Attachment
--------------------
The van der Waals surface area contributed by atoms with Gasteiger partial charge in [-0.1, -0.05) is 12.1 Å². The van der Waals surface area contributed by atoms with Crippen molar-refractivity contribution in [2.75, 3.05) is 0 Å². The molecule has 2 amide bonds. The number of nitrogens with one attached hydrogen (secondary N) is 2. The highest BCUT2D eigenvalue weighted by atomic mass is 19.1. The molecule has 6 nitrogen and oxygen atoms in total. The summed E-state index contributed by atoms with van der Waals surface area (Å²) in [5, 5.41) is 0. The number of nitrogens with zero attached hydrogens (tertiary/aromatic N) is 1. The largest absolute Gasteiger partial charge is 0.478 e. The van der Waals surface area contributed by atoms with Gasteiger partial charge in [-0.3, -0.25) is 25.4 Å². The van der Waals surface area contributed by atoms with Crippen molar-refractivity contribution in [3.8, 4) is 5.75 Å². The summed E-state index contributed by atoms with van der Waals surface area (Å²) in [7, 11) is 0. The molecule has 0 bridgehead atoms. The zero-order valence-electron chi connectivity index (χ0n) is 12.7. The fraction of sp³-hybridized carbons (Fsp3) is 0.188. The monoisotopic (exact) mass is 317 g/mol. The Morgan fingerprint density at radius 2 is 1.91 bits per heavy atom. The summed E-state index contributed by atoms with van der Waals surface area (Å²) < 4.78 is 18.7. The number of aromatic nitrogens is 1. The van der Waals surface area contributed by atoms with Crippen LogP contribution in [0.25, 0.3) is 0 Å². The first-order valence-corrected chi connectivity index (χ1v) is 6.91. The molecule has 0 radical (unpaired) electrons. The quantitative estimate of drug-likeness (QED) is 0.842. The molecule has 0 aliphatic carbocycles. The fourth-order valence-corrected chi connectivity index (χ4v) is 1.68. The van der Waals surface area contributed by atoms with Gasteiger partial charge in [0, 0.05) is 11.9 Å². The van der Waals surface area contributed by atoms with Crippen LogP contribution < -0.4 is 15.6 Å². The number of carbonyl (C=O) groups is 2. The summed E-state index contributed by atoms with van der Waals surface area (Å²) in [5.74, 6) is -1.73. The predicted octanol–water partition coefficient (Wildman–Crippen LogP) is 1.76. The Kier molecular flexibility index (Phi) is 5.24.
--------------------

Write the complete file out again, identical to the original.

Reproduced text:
The van der Waals surface area contributed by atoms with Gasteiger partial charge in [-0.1, -0.05) is 12.1 Å². The van der Waals surface area contributed by atoms with Crippen molar-refractivity contribution in [2.75, 3.05) is 0 Å². The molecule has 2 amide bonds. The number of nitrogens with one attached hydrogen (secondary N) is 2. The highest BCUT2D eigenvalue weighted by atomic mass is 19.1. The molecule has 6 nitrogen and oxygen atoms in total. The summed E-state index contributed by atoms with van der Waals surface area (Å²) in [5, 5.41) is 0. The number of nitrogens with zero attached hydrogens (tertiary/aromatic N) is 1. The largest absolute Gasteiger partial charge is 0.478 e. The van der Waals surface area contributed by atoms with Gasteiger partial charge in [-0.3, -0.25) is 25.4 Å². The van der Waals surface area contributed by atoms with Crippen molar-refractivity contribution in [3.8, 4) is 5.75 Å². The summed E-state index contributed by atoms with van der Waals surface area (Å²) in [7, 11) is 0. The molecule has 0 bridgehead atoms. The zero-order valence-electron chi connectivity index (χ0n) is 12.7. The fraction of sp³-hybridized carbons (Fsp3) is 0.188. The monoisotopic (exact) mass is 317 g/mol. The Morgan fingerprint density at radius 2 is 1.91 bits per heavy atom. The summed E-state index contributed by atoms with van der Waals surface area (Å²) < 4.78 is 18.7. The number of aromatic nitrogens is 1. The van der Waals surface area contributed by atoms with Crippen LogP contribution in [0.25, 0.3) is 0 Å². The first-order valence-corrected chi connectivity index (χ1v) is 6.91. The molecule has 0 radical (unpaired) electrons. The quantitative estimate of drug-likeness (QED) is 0.842. The molecule has 0 aliphatic carbocycles. The fourth-order valence-corrected chi connectivity index (χ4v) is 1.68. The van der Waals surface area contributed by atoms with Gasteiger partial charge in [0, 0.05) is 11.9 Å². The van der Waals surface area contributed by atoms with Crippen LogP contribution < -0.4 is 15.6 Å². The number of carbonyl (C=O) groups is 2. The summed E-state index contributed by atoms with van der Waals surface area (Å²) in [5.74, 6) is -1.73. The predicted octanol–water partition coefficient (Wildman–Crippen LogP) is 1.76. The Kier molecular flexibility index (Phi) is 5.24.